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Noam Chomsky on Gaza

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By Ben Cohen

Israel and Gaza -37 by Amir Farshad Ebrahimi.

Palestinian men bury the body of 4-year-old Lama Hamdan at Beit Hanoun

cemetery in the northern Gaza Strip December 30, 2008. Lama and her

sister were reportedly riding a donkey cart Tuesday near a

rocket-launching site that was targeted by Israel.

photo by

Amir Farshad Ebrahimi

Of course today will be remembered for the inauguration of Barack Obama - but we must also pay serious attention to the devastation in Gaza, a war that was cynically waged during the lead up to the American transition of power.

Noam Chomsky has been a tireless voice of support for the Palestinians, and his words carry an authority matched by few. Chomsky is a Jew, a Hebrew scholar who once lived on a kibubbtz in Israel with strong ties to the country. He has been relentlessly smeared in the press by other Jews like Alan Dershowitz, mainly because he speaks the painful truth. And the truth is what we must hear if we are to honor our own history as a persecuted people, murdered for no other reason than the fact we were Jews. Chomsky says:

Eban's justification for state terror is regarded as persuasive by respected authorities. As the current US-Israel assault raged, Times columnist Thomas Friedman explained that Israel's tactics both in the current attack and in its invasion of Lebanon in 2006 are based on the sound principle of "trying to `educate' Hamas, by inflicting a heavy death toll on Hamas militants and heavy pain on the Gaza population." That makes sense on pragmatic grounds, as it did in Lebanon, where "the only long-term source of deterrence was to exact enough pain on the civilians -- the families and employers of the militants -- to restrain Hezbollah in the future." And by similar logic, bin Laden's effort to "educate" Americans on 9/11 was highly praiseworthy, as were the Nazi attacks on Lidice and Oradour, Putin's destruction of Grozny, and other notable attempts at "education."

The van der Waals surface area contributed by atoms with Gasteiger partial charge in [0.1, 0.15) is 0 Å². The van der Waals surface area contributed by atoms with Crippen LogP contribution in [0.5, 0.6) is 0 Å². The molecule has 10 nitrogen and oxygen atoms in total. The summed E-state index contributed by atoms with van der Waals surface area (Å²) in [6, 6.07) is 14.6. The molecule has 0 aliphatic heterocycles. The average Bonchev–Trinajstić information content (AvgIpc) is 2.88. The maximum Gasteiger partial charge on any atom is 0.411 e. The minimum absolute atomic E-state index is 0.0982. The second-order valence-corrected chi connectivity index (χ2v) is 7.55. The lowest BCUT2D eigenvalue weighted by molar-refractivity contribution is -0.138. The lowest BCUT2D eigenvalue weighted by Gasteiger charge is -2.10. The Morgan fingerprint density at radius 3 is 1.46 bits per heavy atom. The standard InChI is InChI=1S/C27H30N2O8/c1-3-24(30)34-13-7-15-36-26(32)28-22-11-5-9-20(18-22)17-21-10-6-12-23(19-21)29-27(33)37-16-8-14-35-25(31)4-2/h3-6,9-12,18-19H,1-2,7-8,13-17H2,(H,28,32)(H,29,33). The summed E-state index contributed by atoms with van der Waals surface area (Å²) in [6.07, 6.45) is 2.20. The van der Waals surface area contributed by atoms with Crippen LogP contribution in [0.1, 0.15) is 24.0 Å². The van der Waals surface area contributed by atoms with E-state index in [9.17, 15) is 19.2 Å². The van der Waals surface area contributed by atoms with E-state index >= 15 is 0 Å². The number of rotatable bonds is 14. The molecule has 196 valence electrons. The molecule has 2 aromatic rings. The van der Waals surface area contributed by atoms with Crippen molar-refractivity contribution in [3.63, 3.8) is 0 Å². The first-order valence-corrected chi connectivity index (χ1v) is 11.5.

Israel has taken pains to make clear its dedication to these guiding principles.NYT
correspondent Stephen Erlanger reports that Israeli human rights groups
are "troubled by Israel's strikes on buildings they believe should be
classified as civilian, like the parliament, police stations and the
presidential palace" - and, we may add, villages, homes, densely
populated refugee camps, water and sewage systems, hospitals, schools
and universities, mosques, UN relief facilities, ambulances, and indeed
anything that might relieve the pain of the unworthy victims.A
senior Israeli intelligence officer explained that the IDF attacked
"both aspects of Hamas -- its resistance or military wing and its dawa,
or social wing," the latter a euphemism for the civilian society."He
argued that Hamas was all of a piece," Erlanger continues, "and in a
war, its instruments of political and social control were as legitimate
a target as its rocket caches." Erlanger and his editors add no comment
about the open advocacy, and practice, of massive terrorism targeting
civilians, though correspondents and columnists signal their tolerance
or even explicit advocacy of war crimes, as noted.But
keeping to the norm, Erlanger does not fail to stress that Hamas
rocketing is "an obvious violation of the principle of discrimination
and fits the classic definition of terrorism."